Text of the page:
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Dr. Seuss characters live on…

National Read Across America Day

Shaun Kernahan’s Dr. Seuss book McElligot's Pool was handed down from his great uncle

Resident Shaun Kernahan’s Dr. Seuss book (pictured above) was handed down from his Great-Uncle Newt who, according to family legend, knew Ted Geisel, or Dr. Seuss personally. The prolific and beloved author not only signed the book but drew a fish named Newt in it. Geisel’s birthday has been adopted as National Read Across America Day in his honor.


By Lisa Nicklanovich; photos by Shaun Kernahan

March 2 has become National Read Across America Day in honor of Theodor Seuss “Ted” Geisel, or Dr. Seuss. The American children’s author, political cartoonist, illustrator, poet, animator and filmmaker was born March 2, 1904, in Springfield, Massachusetts.

Geisel adopted his pen name of Seuss, which is his mother’s maiden name, as a signature to his cartoons while he was a college student. The “Doctor” was added because his father had always wanted him to practice medicine.

A graduate of Dartmouth, Geisel did post-graduate work in Oxford, Vienna, and Paris with the intention of becoming a professor of history. Instead, he wrote and illustrated more than 60 books, which are some of the most popular children’s books of all time. Dr. Seuss books have sold more than 600 million copies and have been translated into more than 20 languages. Films and TV specials brought his books to the screen for many eager viewers.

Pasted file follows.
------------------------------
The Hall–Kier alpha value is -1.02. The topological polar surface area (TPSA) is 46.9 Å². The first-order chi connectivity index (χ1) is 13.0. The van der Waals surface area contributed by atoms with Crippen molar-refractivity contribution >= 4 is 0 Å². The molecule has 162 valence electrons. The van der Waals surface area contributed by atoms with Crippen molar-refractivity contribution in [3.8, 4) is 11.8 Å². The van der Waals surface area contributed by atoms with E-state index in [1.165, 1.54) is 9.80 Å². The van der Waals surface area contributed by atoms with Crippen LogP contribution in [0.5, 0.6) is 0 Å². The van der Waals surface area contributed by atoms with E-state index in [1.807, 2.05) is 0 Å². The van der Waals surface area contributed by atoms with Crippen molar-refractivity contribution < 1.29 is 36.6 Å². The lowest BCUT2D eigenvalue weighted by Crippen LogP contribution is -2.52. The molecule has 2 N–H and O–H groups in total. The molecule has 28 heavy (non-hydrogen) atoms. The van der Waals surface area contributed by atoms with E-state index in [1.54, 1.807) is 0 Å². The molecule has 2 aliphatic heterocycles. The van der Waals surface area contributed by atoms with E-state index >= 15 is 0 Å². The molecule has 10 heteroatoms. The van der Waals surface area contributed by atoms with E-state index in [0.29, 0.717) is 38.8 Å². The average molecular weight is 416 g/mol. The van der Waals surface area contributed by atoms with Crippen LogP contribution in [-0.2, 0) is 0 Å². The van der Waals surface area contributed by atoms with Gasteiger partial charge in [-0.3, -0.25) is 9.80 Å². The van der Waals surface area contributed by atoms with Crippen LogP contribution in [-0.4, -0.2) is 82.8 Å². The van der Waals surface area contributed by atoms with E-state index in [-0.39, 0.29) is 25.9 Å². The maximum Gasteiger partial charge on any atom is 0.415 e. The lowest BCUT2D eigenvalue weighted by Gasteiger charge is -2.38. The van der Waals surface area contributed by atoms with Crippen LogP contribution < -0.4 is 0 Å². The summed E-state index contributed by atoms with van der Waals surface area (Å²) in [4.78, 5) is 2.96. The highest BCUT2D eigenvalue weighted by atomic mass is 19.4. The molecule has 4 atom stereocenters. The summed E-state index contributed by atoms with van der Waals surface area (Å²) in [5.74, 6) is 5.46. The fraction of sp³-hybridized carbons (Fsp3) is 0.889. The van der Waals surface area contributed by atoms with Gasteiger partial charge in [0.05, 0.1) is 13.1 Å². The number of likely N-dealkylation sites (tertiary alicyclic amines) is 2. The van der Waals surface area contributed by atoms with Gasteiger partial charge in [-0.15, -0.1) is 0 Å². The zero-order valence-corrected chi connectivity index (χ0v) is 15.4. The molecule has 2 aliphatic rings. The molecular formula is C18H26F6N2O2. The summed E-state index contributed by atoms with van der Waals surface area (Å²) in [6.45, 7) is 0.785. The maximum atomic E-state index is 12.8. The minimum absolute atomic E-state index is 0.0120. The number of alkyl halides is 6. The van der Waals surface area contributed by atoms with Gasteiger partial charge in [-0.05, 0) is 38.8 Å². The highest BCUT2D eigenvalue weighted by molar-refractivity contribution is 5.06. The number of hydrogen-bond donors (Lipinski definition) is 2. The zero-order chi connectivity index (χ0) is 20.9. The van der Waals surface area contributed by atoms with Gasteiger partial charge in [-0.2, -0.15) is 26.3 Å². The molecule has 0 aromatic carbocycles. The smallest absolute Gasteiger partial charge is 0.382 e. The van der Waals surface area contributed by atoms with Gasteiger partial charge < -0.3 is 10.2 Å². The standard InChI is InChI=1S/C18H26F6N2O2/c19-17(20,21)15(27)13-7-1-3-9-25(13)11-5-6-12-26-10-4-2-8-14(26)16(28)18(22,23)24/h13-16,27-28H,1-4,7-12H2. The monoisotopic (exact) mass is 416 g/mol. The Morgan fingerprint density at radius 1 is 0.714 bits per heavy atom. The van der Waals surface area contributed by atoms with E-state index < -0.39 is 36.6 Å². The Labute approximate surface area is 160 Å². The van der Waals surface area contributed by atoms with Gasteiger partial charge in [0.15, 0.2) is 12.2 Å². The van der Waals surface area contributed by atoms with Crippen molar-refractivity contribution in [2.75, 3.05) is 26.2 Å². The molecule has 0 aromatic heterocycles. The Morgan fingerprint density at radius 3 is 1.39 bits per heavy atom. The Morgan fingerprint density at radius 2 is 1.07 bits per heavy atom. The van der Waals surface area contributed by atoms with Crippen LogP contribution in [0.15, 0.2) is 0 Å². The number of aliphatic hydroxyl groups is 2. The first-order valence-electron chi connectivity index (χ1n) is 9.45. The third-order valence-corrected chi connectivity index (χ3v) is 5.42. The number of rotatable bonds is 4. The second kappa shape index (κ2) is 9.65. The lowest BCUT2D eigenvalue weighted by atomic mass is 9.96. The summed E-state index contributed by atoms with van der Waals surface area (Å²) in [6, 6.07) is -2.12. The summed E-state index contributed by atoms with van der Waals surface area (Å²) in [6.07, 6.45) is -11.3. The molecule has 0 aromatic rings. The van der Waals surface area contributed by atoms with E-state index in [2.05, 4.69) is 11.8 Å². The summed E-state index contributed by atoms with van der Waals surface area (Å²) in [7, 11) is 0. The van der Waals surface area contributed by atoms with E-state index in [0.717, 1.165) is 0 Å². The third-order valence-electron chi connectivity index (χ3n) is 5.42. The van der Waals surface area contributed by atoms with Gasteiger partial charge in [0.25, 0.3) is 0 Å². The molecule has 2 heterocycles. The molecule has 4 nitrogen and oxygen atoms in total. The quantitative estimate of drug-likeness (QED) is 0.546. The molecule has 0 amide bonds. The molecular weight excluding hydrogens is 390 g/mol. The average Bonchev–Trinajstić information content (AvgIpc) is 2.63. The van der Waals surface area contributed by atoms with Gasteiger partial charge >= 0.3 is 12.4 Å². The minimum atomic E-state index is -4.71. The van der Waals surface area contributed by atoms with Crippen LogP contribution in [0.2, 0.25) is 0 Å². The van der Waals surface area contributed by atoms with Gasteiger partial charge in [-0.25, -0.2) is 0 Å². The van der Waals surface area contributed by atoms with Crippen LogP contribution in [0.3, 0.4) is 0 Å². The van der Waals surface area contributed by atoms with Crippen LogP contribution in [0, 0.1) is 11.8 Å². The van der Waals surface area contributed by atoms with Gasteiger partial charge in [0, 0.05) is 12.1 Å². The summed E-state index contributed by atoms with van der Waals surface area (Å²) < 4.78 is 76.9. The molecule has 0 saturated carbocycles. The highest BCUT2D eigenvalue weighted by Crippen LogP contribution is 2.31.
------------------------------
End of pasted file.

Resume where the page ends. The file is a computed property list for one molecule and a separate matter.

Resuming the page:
Geisel was an illustrator for Vanity Fair, Life magazine and other publications, and worked as an illustrator for advertising campaigns. His first book in 1937, And to Think That I Saw It on Mulberry Street, was based on Mulberry Street in Springfield, near Geisel’s childhood home. The book was allegedly rejected by many publishers. Geisel was supposedly walking home to burn the manuscript for the book when a chance encounter with an old Dartmouth classmate led to its publication. The book jumped into the best-seller lists, was dramatized on the radio more than a hundred times, was made into an animated cartoon, and was presented in the form of a symphony at Carnegie Hall.

Classics such as Horton Hears a Who!, The Cat in the Hat, How the Grinch Stole Christmas, One fish two fish red fish blue fish, and Green Eggs and Ham were written between 1955 to 1960, yet they are still enjoyed by children and adults today. His last book, Oh, the Places You’ll Go! was published the year before his death in 1991 and is still a very popular graduation gift.

After Geisel died of cancer at the age of 87, his widow Audrey was placed in charge of all licensing matters. She approved a live-action feature-film version of How the Grinch Stole Christmas starring Jim Carrey, as well as a Seuss-themed Broadway musical called Seussical. Both premiered in 2000.

Although Geisel switched to the anglicized pronunciation of his pen name, with Seuss rhyming with “deuce”, originally, it was pronounced to rhyme with “voice.” Geisel never had children of his own and is quoted as saying, “You have ‘em; I’ll entertain ‘em.”



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